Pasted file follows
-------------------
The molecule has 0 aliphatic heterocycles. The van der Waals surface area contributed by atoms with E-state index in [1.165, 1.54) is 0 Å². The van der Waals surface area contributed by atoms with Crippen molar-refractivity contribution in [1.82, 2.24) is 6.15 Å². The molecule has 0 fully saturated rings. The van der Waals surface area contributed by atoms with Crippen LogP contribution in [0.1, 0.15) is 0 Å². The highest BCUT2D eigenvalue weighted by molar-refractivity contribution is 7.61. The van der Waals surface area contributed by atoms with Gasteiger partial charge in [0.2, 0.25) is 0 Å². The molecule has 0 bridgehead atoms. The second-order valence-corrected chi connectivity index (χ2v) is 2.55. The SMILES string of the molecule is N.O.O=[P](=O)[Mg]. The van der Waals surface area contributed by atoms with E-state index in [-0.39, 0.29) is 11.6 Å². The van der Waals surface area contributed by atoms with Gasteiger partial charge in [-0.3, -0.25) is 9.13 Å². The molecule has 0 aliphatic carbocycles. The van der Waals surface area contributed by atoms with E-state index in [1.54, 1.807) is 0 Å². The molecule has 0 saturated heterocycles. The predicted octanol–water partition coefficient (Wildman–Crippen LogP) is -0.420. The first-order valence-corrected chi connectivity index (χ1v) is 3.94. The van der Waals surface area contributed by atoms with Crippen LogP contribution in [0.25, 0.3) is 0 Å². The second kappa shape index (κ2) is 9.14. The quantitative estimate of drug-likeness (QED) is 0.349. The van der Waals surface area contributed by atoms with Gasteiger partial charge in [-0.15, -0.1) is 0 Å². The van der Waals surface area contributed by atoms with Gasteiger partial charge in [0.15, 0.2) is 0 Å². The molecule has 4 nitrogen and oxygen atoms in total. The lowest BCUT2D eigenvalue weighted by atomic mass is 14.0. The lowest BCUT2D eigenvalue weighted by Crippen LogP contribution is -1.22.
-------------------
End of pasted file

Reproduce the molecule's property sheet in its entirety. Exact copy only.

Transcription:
The molecule has 0 aliphatic heterocycles. The van der Waals surface area contributed by atoms with E-state index in [1.165, 1.54) is 0 Å². The van der Waals surface area contributed by atoms with Crippen molar-refractivity contribution in [1.82, 2.24) is 6.15 Å². The molecule has 0 fully saturated rings. The van der Waals surface area contributed by atoms with Crippen LogP contribution in [0.1, 0.15) is 0 Å². The highest BCUT2D eigenvalue weighted by molar-refractivity contribution is 7.61. The van der Waals surface area contributed by atoms with Gasteiger partial charge in [0.2, 0.25) is 0 Å². The molecule has 0 bridgehead atoms. The second-order valence-corrected chi connectivity index (χ2v) is 2.55. The SMILES string of the molecule is N.O.O=[P](=O)[Mg]. The van der Waals surface area contributed by atoms with E-state index in [-0.39, 0.29) is 11.6 Å². The van der Waals surface area contributed by atoms with Gasteiger partial charge in [-0.3, -0.25) is 9.13 Å². The molecule has 0 aliphatic carbocycles. The van der Waals surface area contributed by atoms with E-state index in [1.54, 1.807) is 0 Å². The molecule has 0 saturated heterocycles. The predicted octanol–water partition coefficient (Wildman–Crippen LogP) is -0.420. The first-order valence-corrected chi connectivity index (χ1v) is 3.94. The van der Waals surface area contributed by atoms with Crippen LogP contribution in [0.25, 0.3) is 0 Å². The second kappa shape index (κ2) is 9.14. The quantitative estimate of drug-likeness (QED) is 0.349. The van der Waals surface area contributed by atoms with Gasteiger partial charge in [-0.15, -0.1) is 0 Å². The van der Waals surface area contributed by atoms with Gasteiger partial charge in [0.15, 0.2) is 0 Å². The molecule has 4 nitrogen and oxygen atoms in total. The lowest BCUT2D eigenvalue weighted by atomic mass is 14.0. The lowest BCUT2D eigenvalue weighted by Crippen LogP contribution is -1.22.